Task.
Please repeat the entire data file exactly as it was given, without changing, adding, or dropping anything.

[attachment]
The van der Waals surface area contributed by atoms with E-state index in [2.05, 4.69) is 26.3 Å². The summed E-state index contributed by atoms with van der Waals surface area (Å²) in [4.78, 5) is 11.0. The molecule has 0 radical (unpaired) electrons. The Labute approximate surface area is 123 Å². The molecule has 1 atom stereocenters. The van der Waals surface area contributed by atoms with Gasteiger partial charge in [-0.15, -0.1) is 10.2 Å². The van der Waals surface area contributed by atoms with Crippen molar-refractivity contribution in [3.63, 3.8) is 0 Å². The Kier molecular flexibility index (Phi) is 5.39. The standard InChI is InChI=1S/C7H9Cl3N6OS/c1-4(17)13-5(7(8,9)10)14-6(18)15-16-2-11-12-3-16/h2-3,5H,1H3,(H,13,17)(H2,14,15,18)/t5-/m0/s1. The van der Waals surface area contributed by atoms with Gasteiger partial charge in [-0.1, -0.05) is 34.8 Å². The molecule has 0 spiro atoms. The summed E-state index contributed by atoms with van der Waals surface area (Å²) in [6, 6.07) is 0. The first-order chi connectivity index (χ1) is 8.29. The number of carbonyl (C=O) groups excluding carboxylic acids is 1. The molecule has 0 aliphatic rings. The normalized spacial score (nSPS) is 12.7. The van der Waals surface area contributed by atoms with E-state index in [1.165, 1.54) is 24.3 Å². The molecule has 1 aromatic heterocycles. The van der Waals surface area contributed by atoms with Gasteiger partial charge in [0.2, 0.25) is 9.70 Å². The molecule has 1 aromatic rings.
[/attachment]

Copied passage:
The van der Waals surface area contributed by atoms with E-state index in [2.05, 4.69) is 26.3 Å². The summed E-state index contributed by atoms with van der Waals surface area (Å²) in [4.78, 5) is 11.0. The molecule has 0 radical (unpaired) electrons. The Labute approximate surface area is 123 Å². The molecule has 1 atom stereocenters. The van der Waals surface area contributed by atoms with Gasteiger partial charge in [-0.15, -0.1) is 10.2 Å². The van der Waals surface area contributed by atoms with Crippen molar-refractivity contribution in [3.63, 3.8) is 0 Å². The Kier molecular flexibility index (Phi) is 5.39. The standard InChI is InChI=1S/C7H9Cl3N6OS/c1-4(17)13-5(7(8,9)10)14-6(18)15-16-2-11-12-3-16/h2-3,5H,1H3,(H,13,17)(H2,14,15,18)/t5-/m0/s1. The van der Waals surface area contributed by atoms with Gasteiger partial charge in [-0.1, -0.05) is 34.8 Å². The molecule has 0 spiro atoms. The summed E-state index contributed by atoms with van der Waals surface area (Å²) in [6, 6.07) is 0. The first-order chi connectivity index (χ1) is 8.29. The number of carbonyl (C=O) groups excluding carboxylic acids is 1. The molecule has 0 aliphatic rings. The normalized spacial score (nSPS) is 12.7. The van der Waals surface area contributed by atoms with E-state index in [1.165, 1.54) is 24.3 Å². The molecule has 1 aromatic heterocycles. The van der Waals surface area contributed by atoms with Gasteiger partial charge in [0.2, 0.25) is 9.70 Å². The molecule has 1 aromatic rings.